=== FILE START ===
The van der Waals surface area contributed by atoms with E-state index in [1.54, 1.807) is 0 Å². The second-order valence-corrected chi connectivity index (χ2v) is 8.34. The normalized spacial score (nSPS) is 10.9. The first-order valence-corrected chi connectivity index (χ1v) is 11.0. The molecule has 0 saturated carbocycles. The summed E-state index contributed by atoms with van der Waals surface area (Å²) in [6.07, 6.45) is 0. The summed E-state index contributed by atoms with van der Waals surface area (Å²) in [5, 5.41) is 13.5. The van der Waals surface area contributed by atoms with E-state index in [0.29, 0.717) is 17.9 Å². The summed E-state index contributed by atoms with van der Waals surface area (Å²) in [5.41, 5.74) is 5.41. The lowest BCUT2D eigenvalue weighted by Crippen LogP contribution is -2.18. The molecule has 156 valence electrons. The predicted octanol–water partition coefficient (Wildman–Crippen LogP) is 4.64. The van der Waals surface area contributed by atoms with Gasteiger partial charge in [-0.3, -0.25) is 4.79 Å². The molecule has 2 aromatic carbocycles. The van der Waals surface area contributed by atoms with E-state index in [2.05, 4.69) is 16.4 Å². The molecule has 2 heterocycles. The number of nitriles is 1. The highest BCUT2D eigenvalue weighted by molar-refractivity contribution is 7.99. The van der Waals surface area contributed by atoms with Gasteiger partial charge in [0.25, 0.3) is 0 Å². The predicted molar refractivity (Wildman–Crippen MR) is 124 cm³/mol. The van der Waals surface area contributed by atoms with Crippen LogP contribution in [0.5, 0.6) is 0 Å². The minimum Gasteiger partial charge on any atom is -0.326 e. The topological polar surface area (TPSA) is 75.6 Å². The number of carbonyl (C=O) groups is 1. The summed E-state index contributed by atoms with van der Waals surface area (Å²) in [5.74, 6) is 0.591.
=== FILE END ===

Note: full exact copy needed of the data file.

The van der Waals surface area contributed by atoms with E-state index in [1.54, 1.807) is 0 Å². The second-order valence-corrected chi connectivity index (χ2v) is 8.34. The normalized spacial score (nSPS) is 10.9. The first-order valence-corrected chi connectivity index (χ1v) is 11.0. The molecule has 0 saturated carbocycles. The summed E-state index contributed by atoms with van der Waals surface area (Å²) in [6.07, 6.45) is 0. The summed E-state index contributed by atoms with van der Waals surface area (Å²) in [5, 5.41) is 13.5. The van der Waals surface area contributed by atoms with E-state index in [0.29, 0.717) is 17.9 Å². The summed E-state index contributed by atoms with van der Waals surface area (Å²) in [5.41, 5.74) is 5.41. The lowest BCUT2D eigenvalue weighted by Crippen LogP contribution is -2.18. The molecule has 156 valence electrons. The predicted octanol–water partition coefficient (Wildman–Crippen LogP) is 4.64. The van der Waals surface area contributed by atoms with Gasteiger partial charge in [-0.3, -0.25) is 4.79 Å². The molecule has 2 aromatic carbocycles. The van der Waals surface area contributed by atoms with E-state index in [2.05, 4.69) is 16.4 Å². The molecule has 2 heterocycles. The number of nitriles is 1. The highest BCUT2D eigenvalue weighted by molar-refractivity contribution is 7.99. The van der Waals surface area contributed by atoms with Gasteiger partial charge in [0.25, 0.3) is 0 Å². The predicted molar refractivity (Wildman–Crippen MR) is 124 cm³/mol. The van der Waals surface area contributed by atoms with Crippen LogP contribution in [0.5, 0.6) is 0 Å². The minimum Gasteiger partial charge on any atom is -0.326 e. The topological polar surface area (TPSA) is 75.6 Å². The number of carbonyl (C=O) groups is 1. The summed E-state index contributed by atoms with van der Waals surface area (Å²) in [5.74, 6) is 0.591.